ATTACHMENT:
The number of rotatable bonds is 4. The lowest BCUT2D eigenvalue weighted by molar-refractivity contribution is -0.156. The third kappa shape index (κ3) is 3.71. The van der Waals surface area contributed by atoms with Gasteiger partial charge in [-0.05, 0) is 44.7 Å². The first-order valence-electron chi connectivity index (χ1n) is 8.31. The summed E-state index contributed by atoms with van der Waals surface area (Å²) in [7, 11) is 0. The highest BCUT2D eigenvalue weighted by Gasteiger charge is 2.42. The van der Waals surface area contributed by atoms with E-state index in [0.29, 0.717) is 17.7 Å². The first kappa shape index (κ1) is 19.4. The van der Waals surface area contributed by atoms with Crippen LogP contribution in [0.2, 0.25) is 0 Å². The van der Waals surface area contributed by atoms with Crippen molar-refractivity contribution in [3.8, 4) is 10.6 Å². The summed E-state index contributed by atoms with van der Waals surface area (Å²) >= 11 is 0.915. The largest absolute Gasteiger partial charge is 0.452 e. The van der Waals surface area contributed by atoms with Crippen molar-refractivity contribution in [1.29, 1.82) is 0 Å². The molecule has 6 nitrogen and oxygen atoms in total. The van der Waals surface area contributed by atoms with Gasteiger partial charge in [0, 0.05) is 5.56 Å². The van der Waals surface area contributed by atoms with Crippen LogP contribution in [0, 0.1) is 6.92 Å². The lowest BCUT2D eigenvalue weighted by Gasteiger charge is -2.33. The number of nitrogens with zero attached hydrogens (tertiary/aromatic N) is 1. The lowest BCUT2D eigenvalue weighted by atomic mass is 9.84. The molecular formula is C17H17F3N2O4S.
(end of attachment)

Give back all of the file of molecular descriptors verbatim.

The number of rotatable bonds is 4. The lowest BCUT2D eigenvalue weighted by molar-refractivity contribution is -0.156. The third kappa shape index (κ3) is 3.71. The van der Waals surface area contributed by atoms with Gasteiger partial charge in [-0.05, 0) is 44.7 Å². The first-order valence-electron chi connectivity index (χ1n) is 8.31. The summed E-state index contributed by atoms with van der Waals surface area (Å²) in [7, 11) is 0. The highest BCUT2D eigenvalue weighted by Gasteiger charge is 2.42. The van der Waals surface area contributed by atoms with E-state index in [0.29, 0.717) is 17.7 Å². The first kappa shape index (κ1) is 19.4. The van der Waals surface area contributed by atoms with Crippen LogP contribution in [0.2, 0.25) is 0 Å². The van der Waals surface area contributed by atoms with Crippen molar-refractivity contribution in [3.8, 4) is 10.6 Å². The summed E-state index contributed by atoms with van der Waals surface area (Å²) >= 11 is 0.915. The largest absolute Gasteiger partial charge is 0.452 e. The van der Waals surface area contributed by atoms with Crippen molar-refractivity contribution in [1.29, 1.82) is 0 Å². The molecule has 6 nitrogen and oxygen atoms in total. The van der Waals surface area contributed by atoms with Gasteiger partial charge in [0, 0.05) is 5.56 Å². The van der Waals surface area contributed by atoms with Crippen LogP contribution in [0, 0.1) is 6.92 Å². The lowest BCUT2D eigenvalue weighted by Gasteiger charge is -2.33. The number of nitrogens with zero attached hydrogens (tertiary/aromatic N) is 1. The lowest BCUT2D eigenvalue weighted by atomic mass is 9.84. The molecular formula is C17H17F3N2O4S.